## Abstract

The U-duct turbulent flow is a known benchmark problem with the computational challenges of high Reynolds number, high curvature and strong flow dependence on the inflow profile. We use this benchmark problem to test and evaluate the Space–Time Variational Multiscale (ST-VMS) method with ST isogeometric discretization. A fully-developed flow field in a straight duct with periodicity condition is used as the inflow profile. The ST-VMS serves as the core method. The ST framework provides higher-order accuracy in general, and the VMS feature of the ST-VMS addresses the computational challenges associated with the multiscale nature of the unsteady flow. The ST isogeometric discretization enables more accurate representation of the duct geometry and increased accuracy in the flow solution. In the straight-duct computations to obtain the inflow velocity, the periodicity condition is enforced with the ST Slip Interface method. All computations are carried out with quadratic NURBS meshes, which represent the circular arc of the duct exactly in the U-duct computations. We investigate how the results vary with the time-averaging range used in reporting the results, mesh refinement, and the Courant number. The results are compared to experimental data, showing that the ST-VMS with ST isogeometric discretization provides good accuracy in this class of flow problems.

## Introduction

In the benchmarking context of the U-duct turbulent flow, which has a number of computational challenges, we conduct test and evaluation of the Space–Time Variational Multiscale (ST-VMS) method [1,2,3] with ST isogeometric discretization [1, 4,5,6]. Turbulent-flow test and evaluation studies were conducted earlier for the ST-VMS (see [5, 7, 8]), but the computations in [7, 8] were with finite element discretization, and the computation in [5] was with a significantly milder test problem, a straight pipe with circular cross-section. Furthermore, here we use the latest stabilization parameters [9] designed in conjunction with the ST-VMS, with the latest element length expressions [10].

### Stabilized and VMS ST computational methods

The stabilized and VMS ST computational methods started with the Deforming-Spatial-Domain/Stabilized ST (DSD/SST) method [11,12,13]. The DSD/SST was introduced for computation of flows with moving boundaries and interfaces (MBI), including fluid–structure interaction (FSI). In flow computations with MBI, the DSD/SST functions as a moving-mesh method. Moving the fluid mechanics mesh to follow an interface enables mesh-resolution control near the interface and, consequently, high-resolution boundary-layer representation near fluid–solid interfaces.

Stabilized and VMS methods have for decades been playing a core-method role in flow analysis with semi-discrete and ST computational methods. The incompressible-flow Streamline-Upwind/Petrov-Galerkin (SUPG) [14, 15] and compressible-flow SUPG [16,17,18] methods are two of the earliest and most widely used stabilized methods. The incompressible-flow Pressure-Stabilizing/Petrov-Galerkin (PSPG) method [11, 19], with its Stokes-flow version introduced in [20], is also among the earliest and most widely used. These methods bring numerical stability in computation of flow problems at high Reynolds or Mach numbers and when using equal-order basis functions for velocity and pressure in incompressible flows. Because the methods are residual-based, the stabilization is achieved without loss of accuracy. The residual-based VMS (RBVMS) [21,22,23,24], which is also widely used now, subsumes its precursor SUPG/PSPG.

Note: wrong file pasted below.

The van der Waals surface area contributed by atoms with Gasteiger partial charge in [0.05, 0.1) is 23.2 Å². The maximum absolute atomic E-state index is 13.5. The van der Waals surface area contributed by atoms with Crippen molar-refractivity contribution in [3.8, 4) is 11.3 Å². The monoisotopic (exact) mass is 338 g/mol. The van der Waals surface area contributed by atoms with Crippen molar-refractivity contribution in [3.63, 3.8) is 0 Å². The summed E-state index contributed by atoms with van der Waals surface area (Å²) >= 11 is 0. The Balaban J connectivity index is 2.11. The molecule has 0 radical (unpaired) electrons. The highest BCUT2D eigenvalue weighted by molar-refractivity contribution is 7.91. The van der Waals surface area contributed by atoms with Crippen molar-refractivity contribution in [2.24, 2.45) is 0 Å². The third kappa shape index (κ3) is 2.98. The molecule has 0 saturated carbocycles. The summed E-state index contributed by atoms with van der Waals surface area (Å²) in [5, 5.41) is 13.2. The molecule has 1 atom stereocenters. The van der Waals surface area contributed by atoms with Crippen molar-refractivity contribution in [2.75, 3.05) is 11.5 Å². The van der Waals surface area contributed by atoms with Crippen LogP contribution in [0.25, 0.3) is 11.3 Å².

Because the stabilization components of the original DSD/SST are the __SU__PG and __PS__PG stabilizations, it is now also called “ST-SUPS.” The ST-VMS [1,2,3] is the VMS version of the DSD/SST. The VMS components of the ST-VMS are from the RBVMS. The ST-VMS, which subsumes its precursor ST-SUPS, has two more stabilization terms beyond those in the ST-SUPS, and the additional terms give the method better turbulence modeling features. The ST-SUPS and ST-VMS, because of the higher-order accuracy of the ST framework (see [1, 2]), are desirable also in computations without MBI.

As a moving-mesh method, the DSD/SST is an alternative to the Arbitrary Lagrangian–Eulerian (ALE) method, which is older (see, for example, [25]) and more commonly used. The ALE-VMS method [26,27,28,29,30,31,32] is the VMS version of the ALE. It succeeded the ST-SUPS and ALE-SUPS [33] and preceded the ST-VMS. The ALE-SUPS, RBVMS and ALE-VMS have been applied to many classes of FSI, MBI and fluid mechanics problems. The classes of problems include ram-air parachute FSI [33], wind turbine aerodynamics and FSI [34,35,36,37,38,39,40,41,42,43,44,45,46], more specifically, vertical-axis wind turbines (VAWTs) [43, 44, 47, 48], floating wind turbines [49], wind turbines in atmospheric boundary layers [42,43,44, 50,51,52], and fatigue damage in wind turbine blades [53], patient-specific cardiovascular fluid mechanics and FSI [26, 54,55,56,57,58,59], biomedical-device FSI [60,61,62,63,64,65,66,67], ship hydrodynamics with free-surface flow and fluid–object interaction [68, 69], hydrodynamics and FSI of a hydraulic arresting gear [70, 71], hydrodynamics of tidal-stream turbines with free-surface flow [72], passive-morphing FSI in turbomachinery [73], bioinspired FSI for marine propulsion [74, 75], bridge aerodynamics and fluid–object interaction [76,77,78], and mixed ALE-VMS/Immersogeometric computations [63,64,65, 79, 80] in the framework of the Fluid–Solid Interface-Tracking/Interface-Capturing Technique [81]. Recent advances in stabilized and multiscale methods may be found for stratified incompressible flows in [82], for divergence-conforming discretizations of incompressible flows in [83], and for compressible flows with emphasis on gas-turbine modeling in [84, 85].